When you find a debt or an engagement existing after the lapse of a long period of time, it is possible, indeed, that strict justice may require its enforcement, but it is also possible that great injustice may be done by enforcing it. Suppose, for instance, an executor finds a bond forty years old in his testator's repository, it may be that the principal and interest are due and unpaid, but it may also be that they have been paid; or that great part has been paid, and that the vouchers have been lost; or it may be that the bond was deposited with the testator as a collateral security, and that no liability ever in reality accrued upon it, but that the obligee forgot to reclaim it or died pending the suretyship, leaving his representatives in ignorance of the transaction. It may be quite impossible, after the lapse of forty years, to prove this. Indeed, it may be in the knowledge of no person living. Now, there would be the greatest hardship in calling upon a man, after the lapse of an indefinite space of time, to defend himself against such a demand; but there is no great hardship imposed on the obligee by requiring him *to enforce his claim within a reasonable time, if he intend to enforce it at all.

This, then, is the policy of the Statutes of Limitation-to prevent obsolete claims from being raked up. And now as to the time which the Legislature has appointed for the purpose of pursuing the several remedies of which I have spoken.

With regard to scire facias, there was, for a long while, no limitation imposed by statute to the commencement of that proceeding; but now, by 3 & 4 Will. IV., c. 42, s. 3, a scire facias on a recognizance must be sued out within twenty years.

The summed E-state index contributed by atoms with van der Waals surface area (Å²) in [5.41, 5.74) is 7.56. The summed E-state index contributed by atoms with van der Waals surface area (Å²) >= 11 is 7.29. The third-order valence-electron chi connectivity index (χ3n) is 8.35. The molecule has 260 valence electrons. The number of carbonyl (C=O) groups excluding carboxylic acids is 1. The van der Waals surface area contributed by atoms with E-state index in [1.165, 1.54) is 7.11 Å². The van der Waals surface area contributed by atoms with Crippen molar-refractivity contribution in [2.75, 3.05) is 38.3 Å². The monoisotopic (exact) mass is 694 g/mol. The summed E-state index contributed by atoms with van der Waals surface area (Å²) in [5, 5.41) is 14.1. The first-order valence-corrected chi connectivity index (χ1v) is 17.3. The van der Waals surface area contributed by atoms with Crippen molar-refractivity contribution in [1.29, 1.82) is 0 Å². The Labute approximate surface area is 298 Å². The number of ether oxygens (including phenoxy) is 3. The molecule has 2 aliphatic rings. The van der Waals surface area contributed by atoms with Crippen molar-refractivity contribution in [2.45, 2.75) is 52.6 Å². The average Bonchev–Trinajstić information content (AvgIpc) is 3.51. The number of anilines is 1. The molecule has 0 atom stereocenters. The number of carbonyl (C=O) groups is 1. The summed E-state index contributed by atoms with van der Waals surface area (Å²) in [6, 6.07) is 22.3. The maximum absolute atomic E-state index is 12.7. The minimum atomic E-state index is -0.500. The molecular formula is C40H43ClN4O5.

An action of debt founded upon a contract made by deed was not formerly subject to any limitation in respect of the time within which it might be commenced : not that you are to suppose that there was practically no security against an obsolete claim founded on a deed, for the Courts had introduced a presumption that such claims were satisfied after the lapse of twenty years: and if no evidence of any acknowledgment of the existence of the claim appeared to have taken place within that time, they recommended the jury to presume payment or a release, as the nature of the case happened to require; but there was no statute which could be pleaded in bar of such action until the 3 & 4 Will. IV., c. 42, the 3rd section of which establishes the limitation of twenty years, and is as follows :"That all actions of debt for rent upon an indenture of demise, all actions of covenant or debt upon *any bond or other specialty, and all actions of debt or scire facias upon any recognizance, and also all actions of debt upon any award where the submission is not by specialty, or for any fine clue in respect of any copyhold estates, or for any escape, or for money levied on any fieri facias, and all actions for any penalties, damages, or sums of money given to the party grieved, by any statute now or hereafter to be in force, that shall be sued or brought at any time after the end of the present session of Parliament, shall be commenced and sued within the time and limitation hereinafter expressed, and not after; that is to say, the said actions of debt for rent upon any indenture of demise or covenant, or debt upon any bond or other specialty, actions of debt or scire facias upon recognizance, within ten years after the end of this present session [a. d. 1833], or within twenty years after the cause of such actions or suits, but not after."